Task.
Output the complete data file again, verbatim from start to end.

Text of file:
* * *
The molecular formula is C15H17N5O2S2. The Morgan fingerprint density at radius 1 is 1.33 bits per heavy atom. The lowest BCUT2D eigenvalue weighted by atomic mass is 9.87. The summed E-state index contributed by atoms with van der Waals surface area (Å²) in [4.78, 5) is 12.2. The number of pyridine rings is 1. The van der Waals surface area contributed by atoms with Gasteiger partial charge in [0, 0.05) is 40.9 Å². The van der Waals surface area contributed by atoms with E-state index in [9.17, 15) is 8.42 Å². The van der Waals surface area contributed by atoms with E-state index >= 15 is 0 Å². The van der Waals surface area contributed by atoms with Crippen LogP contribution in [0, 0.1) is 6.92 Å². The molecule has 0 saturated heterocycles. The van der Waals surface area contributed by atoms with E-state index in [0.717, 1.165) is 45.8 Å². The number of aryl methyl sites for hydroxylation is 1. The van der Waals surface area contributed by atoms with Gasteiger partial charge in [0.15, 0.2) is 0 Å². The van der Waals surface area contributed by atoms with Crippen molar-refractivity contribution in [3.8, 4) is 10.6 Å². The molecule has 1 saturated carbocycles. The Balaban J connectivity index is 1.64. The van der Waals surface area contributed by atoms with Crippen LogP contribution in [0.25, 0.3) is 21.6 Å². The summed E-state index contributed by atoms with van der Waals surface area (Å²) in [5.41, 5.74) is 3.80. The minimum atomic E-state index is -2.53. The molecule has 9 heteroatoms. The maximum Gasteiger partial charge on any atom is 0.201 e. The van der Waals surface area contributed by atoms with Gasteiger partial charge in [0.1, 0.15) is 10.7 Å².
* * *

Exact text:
The molecular formula is C15H17N5O2S2. The Morgan fingerprint density at radius 1 is 1.33 bits per heavy atom. The lowest BCUT2D eigenvalue weighted by atomic mass is 9.87. The summed E-state index contributed by atoms with van der Waals surface area (Å²) in [4.78, 5) is 12.2. The number of pyridine rings is 1. The van der Waals surface area contributed by atoms with Gasteiger partial charge in [0, 0.05) is 40.9 Å². The van der Waals surface area contributed by atoms with E-state index in [9.17, 15) is 8.42 Å². The van der Waals surface area contributed by atoms with E-state index >= 15 is 0 Å². The van der Waals surface area contributed by atoms with Crippen LogP contribution in [0, 0.1) is 6.92 Å². The molecule has 0 saturated heterocycles. The van der Waals surface area contributed by atoms with E-state index in [0.717, 1.165) is 45.8 Å². The number of aryl methyl sites for hydroxylation is 1. The van der Waals surface area contributed by atoms with Gasteiger partial charge in [0.15, 0.2) is 0 Å². The van der Waals surface area contributed by atoms with Crippen molar-refractivity contribution in [3.8, 4) is 10.6 Å². The molecule has 1 saturated carbocycles. The Balaban J connectivity index is 1.64. The van der Waals surface area contributed by atoms with Crippen LogP contribution in [0.25, 0.3) is 21.6 Å². The summed E-state index contributed by atoms with van der Waals surface area (Å²) in [5.41, 5.74) is 3.80. The minimum atomic E-state index is -2.53. The molecule has 9 heteroatoms. The maximum Gasteiger partial charge on any atom is 0.201 e. The van der Waals surface area contributed by atoms with Gasteiger partial charge in [0.1, 0.15) is 10.7 Å².